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Thursday, April 15, 2021
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Well, the world has been waiting for an end to 2020 and it’s finally upon us. Most people are ready to say good riddance to this year which has been filled with pain, suffering, death, anarchy, confinement, lockdowns, violence, looting,and more. Enough is enough, folks. We never want to hear the “C word” again. Can we just agree that 2020 was a bad year?

Not so fast. You see, to classify 2020 as a “bad” year would be to miss the point of all we’ve been through. No, I won’t try to explain that the virus hit because we didn’t set up “Save the Bat!” campaigns or because we didn’t smile at nurses. I won’t try to discuss why we’ve been kept out of shul and had weddings transformed from gala affairs to maximum-security confidential meetings. I leave that to the people who are big enough (and foolish enough) to assume they have insider information on Hashem’s reason for everything. To me, the main message of this year has been, “Whatever you think you know, know that you don’t.”

But again, that’s not why I’m here. I’m here to speak to the people who are looking in the rearview mirror and shocked at how much bad this year has brought. But don’t worry, you’re not alone. None other than the chosen of the patriarchs, Yaakov Avinu, made this mistake. When he appeared to Pharaoh (we read this last week) he looked so ancient that Pharaoh asked him his age. Yaakov responded, “I’m only 130, but my days have been few and bad…” As we all know, he was punished for this with his life being shortened by 33 years.

R’ Henoch Lebowitz, z”l, comments on this. He says that had Yaakov said, “I look old because I’ve had a lot of difficulties in my life,” that would have been alright. The problem was that Yaakov called his days, “few and bad.” The Midrash (quoted in the Da’at Zekainim) tells us that Hashem responded to him at that moment “I saved you from Esav and Lavan, I reunited you with Dina, I have brought you to Yosef, and you say your years were bad? For that it will be as you say and I will shorten your life.”

Let’s look at what Hashem said. Did He say, “I brought you back to your father’s house, and I gave you four wives and 13 children?” Did He say, “I made you wealthy and prosperous?” No. Hashem pointed to the troubles Yaakov had been through and said, “I saved you from those situations.” What was going on here? Hashem put him in the painful or dangerous situations, so what’s the big deal that He saved Yaakov from them?

[Please pause for a moment to let the magnitude of that question sink in. Thinking about it? OK, Let’s proceed.]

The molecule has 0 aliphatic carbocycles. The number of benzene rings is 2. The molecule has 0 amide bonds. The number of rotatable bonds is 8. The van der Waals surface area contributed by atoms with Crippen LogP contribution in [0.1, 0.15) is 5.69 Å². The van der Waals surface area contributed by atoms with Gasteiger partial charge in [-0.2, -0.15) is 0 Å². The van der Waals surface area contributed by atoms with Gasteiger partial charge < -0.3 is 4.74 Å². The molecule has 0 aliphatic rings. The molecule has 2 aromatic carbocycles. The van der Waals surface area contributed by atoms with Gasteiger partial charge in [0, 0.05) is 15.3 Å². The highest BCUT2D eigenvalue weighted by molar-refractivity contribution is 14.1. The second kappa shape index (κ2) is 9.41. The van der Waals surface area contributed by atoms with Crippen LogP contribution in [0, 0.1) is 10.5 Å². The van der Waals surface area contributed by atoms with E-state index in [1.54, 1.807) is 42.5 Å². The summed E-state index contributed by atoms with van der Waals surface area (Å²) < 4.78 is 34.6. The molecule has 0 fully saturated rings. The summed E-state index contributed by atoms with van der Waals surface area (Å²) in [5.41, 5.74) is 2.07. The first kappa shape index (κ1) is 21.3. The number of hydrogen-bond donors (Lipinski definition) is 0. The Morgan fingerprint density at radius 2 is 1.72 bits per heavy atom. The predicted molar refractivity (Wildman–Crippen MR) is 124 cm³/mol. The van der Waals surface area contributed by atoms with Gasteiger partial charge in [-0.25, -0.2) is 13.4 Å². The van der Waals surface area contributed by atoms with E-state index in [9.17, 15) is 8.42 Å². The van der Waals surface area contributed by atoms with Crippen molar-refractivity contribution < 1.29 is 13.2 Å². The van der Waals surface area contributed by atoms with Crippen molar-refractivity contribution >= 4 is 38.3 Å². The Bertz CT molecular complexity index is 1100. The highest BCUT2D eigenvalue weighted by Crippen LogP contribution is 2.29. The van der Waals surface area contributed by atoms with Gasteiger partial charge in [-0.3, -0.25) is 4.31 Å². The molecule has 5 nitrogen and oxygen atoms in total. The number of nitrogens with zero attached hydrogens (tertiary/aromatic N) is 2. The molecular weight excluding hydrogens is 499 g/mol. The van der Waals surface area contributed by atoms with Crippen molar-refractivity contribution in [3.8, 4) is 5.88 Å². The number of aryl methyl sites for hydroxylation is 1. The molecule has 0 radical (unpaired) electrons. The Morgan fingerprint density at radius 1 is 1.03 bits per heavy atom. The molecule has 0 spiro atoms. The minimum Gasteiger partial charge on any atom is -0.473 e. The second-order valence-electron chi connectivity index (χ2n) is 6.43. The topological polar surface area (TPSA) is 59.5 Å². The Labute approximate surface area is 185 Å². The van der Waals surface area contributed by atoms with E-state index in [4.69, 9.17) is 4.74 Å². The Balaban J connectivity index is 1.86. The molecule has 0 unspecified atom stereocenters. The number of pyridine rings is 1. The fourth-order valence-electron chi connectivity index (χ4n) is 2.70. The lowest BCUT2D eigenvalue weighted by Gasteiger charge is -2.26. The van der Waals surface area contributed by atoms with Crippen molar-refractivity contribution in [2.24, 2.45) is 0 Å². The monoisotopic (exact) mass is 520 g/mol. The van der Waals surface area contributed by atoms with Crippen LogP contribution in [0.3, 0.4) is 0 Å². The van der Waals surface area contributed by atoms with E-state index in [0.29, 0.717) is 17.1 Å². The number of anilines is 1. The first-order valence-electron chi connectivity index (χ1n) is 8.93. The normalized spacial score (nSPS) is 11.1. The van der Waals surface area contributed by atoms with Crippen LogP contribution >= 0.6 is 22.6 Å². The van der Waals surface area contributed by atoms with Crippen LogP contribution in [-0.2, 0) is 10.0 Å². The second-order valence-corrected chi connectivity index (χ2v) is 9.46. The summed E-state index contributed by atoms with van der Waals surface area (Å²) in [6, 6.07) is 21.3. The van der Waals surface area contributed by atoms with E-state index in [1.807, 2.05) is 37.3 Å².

I’d like to explain by way of an anecdote. In a single year in my family, about 20 years ago, one brother-in-law needed heart surgery, my mother and father were diagnosed with cancer, I was diagnosed with skin cancer, another brother-in-law with thyroid cancer, and there were several more health scares. (Our mezuzot were fine, thank you very much.) At the end of the year, someone said, “Wow, what a horrible year you had!”

I responded, “Are you kidding? It was a great year; because we’re all still here!” Hashem had brought us into trouble and then taken us out. It shows His love and devotion to us that He saved us from these perilous situations. He put us in them to show us that no matter what, He would not leave us behind.

That’s what He was saying to Yaakov Avinu. “You call those years bad? After I’ve saved you from those troubles, you should be looking back and thanking Me! Perhaps in the midst of them you may have had a hard time dealing with them, but when I rescued you, you should have breathed a sigh of relief and praised Me.” By focusing on the wrong thing, Yaakov missed an opportunity.

I noticed something last Shabbar. In Hallel HaGadol (Tehillim 136, recited as part of Pesukei D’Zimra) we praise Hashem for different aspects of saving us from the Egyptians who wished to kill us, as well as from enemies like Sichon and Og. We end each line with “Ki l’olam chasdo,” for Hashem’s kindness and closeness are forever. But why is this called Hallel HaGadol, the “Great” Hallel?

My tenth grade Rebbi, R’ Yechezkel Munk shlit”a, told us it’s because of the penultimate line, “He gives bread for all flesh, for His kindness is forever.” After all the violence and calamity preceding it, isn’t this rather anticlimactic? I think not.

Only when we’ve gone through hardships and come out safely, even if a bit battered and bruised, can we begin to appreciate how Hashem was with us in the good times too. Hashem is great and kind because he never forgets about a single creature. When we have troubles, we may feel He has forgotten about us, but when we are saved, we realize He never would.

As we bid farewell to 2020, let us focus on the salvations we experienced and realize what a “good” year it actually was.


Jonathan Gewirtz is an inspirational writer and speaker whose work has appeared in publications around the world. He also operates www.JewishSpeechWriter.com , where you can order a custom-made speech for your next special occasion. Sign up for the Migdal Ohr, his weekly PDF Dvar Torah in English. E-mail [email protected] and put Subscribe in the subject.

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